VTVPSSSLGTQTYICNVNHKPSNTKVDKKVEPKSCDKTHTCPPCPAP ELLGGPSVFLFPPKPKDTLMISRTPEVTCVVVDVSHEDPEVKFNWYV DGVEVHNAKTKPREEQYASTYRVVSVLTVLHQDWLNGKEYKCKVSNK ALPAPIEKTISKAKGQPREPQVYTLPPSREEMTKNQVSLTCLVKGFY PSDIAVEWESNGQPENNYKT PPVLDSDGSFFLYSKLTVDKSRWQQG NVFSCSVMHEALHNHYTQKSLSLSPG

Humanize DIQMTQSPSSLSASVGDRVTITCRASENIYSYLAWYQQKPGKAPKLL d 1H9 LC IYTAKTLAEGVPSRFSGSGSGTDFTLTISSLQPEDFATYYCQHQYGP (full- PF FGQG KLEIKRTVAAPSVFIFPPSDEQLKSGTASVVCLLNNFYP length) REAKVQWKVDNALQSGNSQESVTEQDSKDSTYSLSSTLTLSKADYEK

HKVYACEVTHQGLSSPV KSFNRGEC

Humanize QVQLVQSGAEVKKPGASVKVSCKASGYTFTSYWMHWVRQAPGQGLEW d 3C2 HC MGNIDPSDSDTHYNQKFKDRVTMTRDTSTSTVYMELSSLRSEDTAVY (full- YCARGYSKYYAMDYWGQGTLVTVSSASTKGPSVFPLAPSSKSTSGGT length) AALGCLVKDYFPEPVTVSWNSGALTSGVHTFPAVLQSSGLYSLSSVV

TVPSSSLGTQTYICNVNHKPSNTKVDKKVEPKSCDKTHTCPPCPAPE LLGGPSVFLFPPKPKDTLMISRTPEVTCVVVDVSHEDPEVKFNWYVD GVEVHNAKTKPREEQYASTYRVVSVLTVLHQDWLNGKEYKCKVSNKA LPAPIEKTISKAKGQPREPQVYTLPPSREEMTKNQVSLTCLVKGFYP SDIAVEWESNGQPENNYKTTPPVLDSDGSFFLYSKLTVDKSRWQQGN VFSCSVMHEALHNHYTQKSLSLSPG Humanize DIVMTQTPLSLSVTPGQPASISCRSSQSIVHSYGNTYLEWYLQKPGQ d 3C2 LC SPQLLIYKVSNRFSGVPDRFSGSGSGTDFTLKISRVEAEDVGVYYCF (full- QGSHVPYTFGQGTKLEIKRTVAAPSVFIFPPSDEQLKSGTASVVCLL length) NNFYPREAKVQWKVDNALQSGNSQESVTEQDSKDSTYSLSSTLTLSK

ADYEKHKVYACEVTHQGLSSPVTKSFNRGEC

9B11 DYYIH

CDR-H1

9B11 RIDPEDGETKYAPKFQG

CDR-H2

9B11 GGFAY

CDR-H3

9B11 ASSSVSSSYLY

CDR-L1

9B11 STSNLAS

CDR-L2

9B11 HQWSSHPYT

CDR-L3

9B11 VH EVQLQQSGAELVKPGASVKLSCTASGFNIKDYYIHWVKQRTEQGLEW

IGRIDPEDGETKYAPKFQGKATITADTSSNTAYLQLNSLTSEDTAVY SCAKGGFAYWGQGTLVTVSA

9B11 VL QIVLTQSPAIMSASPGEKVTLTCSASSSVSSSYLYWYQQKPGSSPKL

WIYSTSNLASGVPARFSGSGSGTSYSLTISSMEAEDAASYFCHQWSS HPYTFGGGTKLEIK

7E11 SYWMH

CDR-H1

7E11 IDPSDSDTHYNQKFKD

CDR-H2

7E11 SYGNYGENAMDY

CDR-H3

7E11 RSSQSIVHSYGNTYLE

CDR-L1

7E11 KVSNRFS

CDR-L2

7E11 FQGSHVPFT

CDR-L3 7E11 VH QVKLQESGAELVRPGSSVKLSCKASGYTFTSYWMHWVKQRPIQGLEW IGNIDPSDSDTHYNQKFKDKATLTVDNSSSTAYMQLSSLTSEDSAVY YCASYGNYGENAMDYWGQGTSVTVSS

7E11 VL DILMTQTPLSLPVSLGDQASISCRSSQSIVHSYGNTYLEWYLQKPGQ

SPKLLIYKVSNRFSGVPDRFSGSGSGTDFTLKISRVEAEDLGVYYCF QGSHVPF FGSG KLEIK

Humanize CAGGTTCAGTTGGTTCAGTCTGGCGCCGAAGTGAAGAAACCTGGCGC d 1H9 CTCTGTGAAGGTGTCCTGCAAGGCTTCCGGCTACACCTTTACCAGCT heavy ACTGGATCACCTGGGTCAAGCAGGCTCCTGGACAGGGACTCGAGTGG chain ATCGGCGATATCTATCCTGGCTCCGGCTCCACCAACCACATCGAGAA nucleic GTTCAAGTCCAAGGCTACCCTGACCGTGGACACCTCCATCTCCACCG acid CCTACATGGAACTGTCCCGGCTGAGATCTGACGACACCGCCGTGTAC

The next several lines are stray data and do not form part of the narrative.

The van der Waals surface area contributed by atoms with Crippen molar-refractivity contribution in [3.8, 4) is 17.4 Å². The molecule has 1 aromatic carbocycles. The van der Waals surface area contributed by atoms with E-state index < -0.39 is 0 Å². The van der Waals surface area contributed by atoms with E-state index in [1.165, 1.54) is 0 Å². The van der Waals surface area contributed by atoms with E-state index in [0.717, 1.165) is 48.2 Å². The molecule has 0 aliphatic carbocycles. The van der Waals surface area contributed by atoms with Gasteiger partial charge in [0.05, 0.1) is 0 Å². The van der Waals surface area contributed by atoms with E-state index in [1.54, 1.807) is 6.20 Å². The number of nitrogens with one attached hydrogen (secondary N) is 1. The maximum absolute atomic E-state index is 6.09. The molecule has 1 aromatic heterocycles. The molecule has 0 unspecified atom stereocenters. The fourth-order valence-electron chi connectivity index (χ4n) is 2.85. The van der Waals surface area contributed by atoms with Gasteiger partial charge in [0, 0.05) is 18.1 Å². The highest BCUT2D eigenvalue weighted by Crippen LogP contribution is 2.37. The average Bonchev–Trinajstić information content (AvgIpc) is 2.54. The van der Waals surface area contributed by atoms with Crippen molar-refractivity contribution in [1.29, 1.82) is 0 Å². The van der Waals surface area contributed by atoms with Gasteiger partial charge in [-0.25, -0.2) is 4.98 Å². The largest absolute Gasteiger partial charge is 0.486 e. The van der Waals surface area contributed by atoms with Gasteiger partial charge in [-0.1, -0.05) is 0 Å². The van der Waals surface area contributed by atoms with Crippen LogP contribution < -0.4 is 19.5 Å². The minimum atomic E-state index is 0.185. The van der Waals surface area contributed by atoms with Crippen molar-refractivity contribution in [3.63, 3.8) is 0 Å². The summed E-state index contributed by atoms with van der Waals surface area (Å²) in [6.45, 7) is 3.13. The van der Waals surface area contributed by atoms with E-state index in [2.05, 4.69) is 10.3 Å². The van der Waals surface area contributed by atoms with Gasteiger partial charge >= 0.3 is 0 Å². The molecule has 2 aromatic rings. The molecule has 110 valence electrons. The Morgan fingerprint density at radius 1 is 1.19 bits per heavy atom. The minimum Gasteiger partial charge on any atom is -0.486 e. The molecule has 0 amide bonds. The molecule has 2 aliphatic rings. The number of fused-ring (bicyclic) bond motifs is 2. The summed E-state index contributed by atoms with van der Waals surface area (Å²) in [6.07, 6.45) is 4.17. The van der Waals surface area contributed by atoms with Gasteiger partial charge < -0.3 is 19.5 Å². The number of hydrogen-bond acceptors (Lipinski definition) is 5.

TATTGCGCTACCGGCTACGGCTCCTCCTACGGCTACTTTGATTATTG GGGCCAGGGCACCCTGGTCACCGTGTCCTCTGCTTCTACCAAGGGAC CCAGCGTGTTCCCTCTGGCTCCTTCCAGCAAGTCTACCTCTGGCGGA ACAGCTGCTCTGGGCTGCCTGGTCAAGGACTACTTTCCTGAGCCTGT GACCGTGTCTTGGAACTCTGGCGCTCTGACATCTGGCGTGCACACAT TCCCTGCTGTGCTGCAGTCCTCCGGCCTGTACTCTCTGTCCTCTGTC GTGACCGTGCCTTCCAGCTCTCTGGGAACCCAGACCTACATCTGCAA TGTGAACCACAAGCCTTCCAACACCAAGGTGGACAAGAAGGTGGAAC CCAAGTCCTGCGACAAGACCCACACCTGTCCTCCATGTCCTGCTCCA GAACTGCTCGGCGGACCTTCCGTGTTTCTGTTCCCTCCAAAGCCTAA GGACACCCTGATGATCTCTCGGACCCCTGAAGTGACCTGCGTGGTGG TGGATGTGTCTCACGAGGACCCAGAAGTGAAGTTCAATTGGTACGTG GACGGCGTGGAAGTGCACAACGCCAAGACCAAGCCTAGAGAGGAACA GTACGCCTCCACCTACAGAGTGGTGTCCGTGCTGACAGTGCTGCACC AGGATTGGCTGAACGGCAAAGAGTACAAGTGCAAGGTGTCCAACAAG GCCCTGCCTGCTCCTATCGAAAAGACCATCTCCAAGGCCAAGGGCCA GCCTAGGGAACCCCAGGTTTACACCCTGCCACCTAGCCGGGAAGAGA TGACCAAGAACCAGGTGTCCCTGACCTGCCTCGTGAAGGGCTTCTAC CCTTCCGATATCGCTGTGGAATGGGAGAGCAACGGCCAGCCTGAGAA CAACTACAAGACAACCCCTCCTGTGCTGGACTCCGACGGCTCATTCT TTCTGTACTCCAAGCTGACTGTGGACAAGTCCAGATGGCAGCAGGGC AACGTGTTCTCCTGCAGCGTGATGCACGAGGCCCTGCACAATCACTA CACACAGAAGTCTCTGTCTCTGAGCCCCGGC Humanize GACATCCAGATGACCCAGTCTCCATCCTCTCTGTCCGCCTCTGTGGG d 1H9 CGACAGAGTGACCATCACCTGTCGGGCCTCCGAGAACATCTACTCCT light ACCTGGCCTGGTATCAGCAGAAGCCTGGCAAGGCTCCCAAGCTGCTG chain ATCTACACCGCTAAGACACTGGCCGAGGGCGTGCCCTCTAGATTTTC nucleic TGGCTCTGGAAGCGGCACCGACTTTACCCTGACAATCTCCAGCCTGC acid AGCCTGAGGACTTCGCCACCTACTACTGCCAGCACCAGTACGGCCCT

CCATTCACCTTTGGCCAGGGCACCAAGCTGGAAATCAAGCGGACAGT

GGCCGCTCCTTCCGTGTTCATCTTCCCACCTTCCGACGAGCAGCTGA

AGTCTGGCACAGCCTCTGTCGTGTGCCTGCTGAACAACTTCTACCCT

CGGGAAGCCAAGGTGCAGTGGAAGGTGGACAATGCCCTGCAGTCCGG

CAACTCCCAAGAGTCTGTGACCGAGCAGGACTCCAAGGACAGCACCT

ACAGCCTGTCCTCCACACTGACCCTGTCCAAGGCCGACTACGAGAAG

CACAAGGTGTACGCCTGCGAAGTGACCCATCAGGGCCTGTCTAGCCC

TGTGACCAAGTCTTTCAACCGGGGCGAGTGC

Humanize CAGGTTCAGTTGGTTCAGTCTGGCGCCGAAGTGAAGAAACCTGGCGC d 3C2 CTCTGTGAAGGTGTCCTGCAAGGCTTCCGGCTACACCTTTACCAGCT heavy ACTGGATGCACTGGGTCCGACAGGCTCCAGGACAAGGCTTGGAGTGG chain ATGGGCAACATCGACCCCTCTGACAGCGACACCCACTACAACCAGAA nucleic ATTCAAGGACCGCGTGACCATGACCAGAGACACCTCCACCAGCACCG acid TGTACATGGAACTGTCCAGCCTGAGATCCGAGGACACCGCCGTGTAC

TACTGTGCCAGAGGCTACTCCAAGTACTACGCCATGGACTACTGGGG

CCAGGGCACACTGGTTACCGTGTCCTCTGCTTCCACCAAGGGACCCT

CTGTGTTCCCTCTGGCTCCTTCCAGCAAGTCTACCTCTGGCGGAACA

GCTGCTCTGGGCTGCCTGGTCAAGGACTACTTTCCTGAGCCTGTGAC

CGTGTCTTGGAACTCTGGCGCTCTGACATCTGGCGTGCACACATTCC

CTGCTGTGCTGCAGTCCTCCGGCCTGTACTCTCTGTCCTCTGTCGTG

ACCGTGCCTTCCAGCTCTCTGGGAACCCAGACCTACATCTGCAATGT

GAACCACAAGCCTTCCAACACCAAGGTGGACAAGAAGGTGGAACCCA

AGTCCTGCGACAAGACCCACACCTGTCCTCCATGTCCTGCTCCAGAA

CTGCTCGGCGGACCTTCCGTGTTTCTGTTCCCTCCAAAGCCTAAGGA

CACCCTGATGATCTCTCGGACCCCTGAAGTGACCTGCGTGGTGGTGG

ATGTGTCCCACGAAGATCCAGAAGTGAAGTTCAATTGGTACGTGGAC

GGCGTGGAAGTGCACAACGCCAAGACCAAGCCTAGAGAGGAACAGTA

CGCCTCCACCTACAGAGTGGTGTCCGTGCTGACAGTGCTGCACCAGG

ATTGGCTGAACGGCAAAGAGTACAAGTGCAAGGTGTCCAACAAGGCC

CTGCCTGCTCCTATCGAAAAGACCATCTCCAAGGCCAAGGGCCAGCC

TAGGGAACCCCAGGTTTACACCCTGCCTCCAAGCCGGGAAGAGATGA

CCAAGAACCAGGTGTCCCTGACCTGCCTCGTGAAGGGCTTCTACCCT

TCCGATATCGCCGTGGAATGGGAGAGCAATGGCCAGCCAGAGAACAA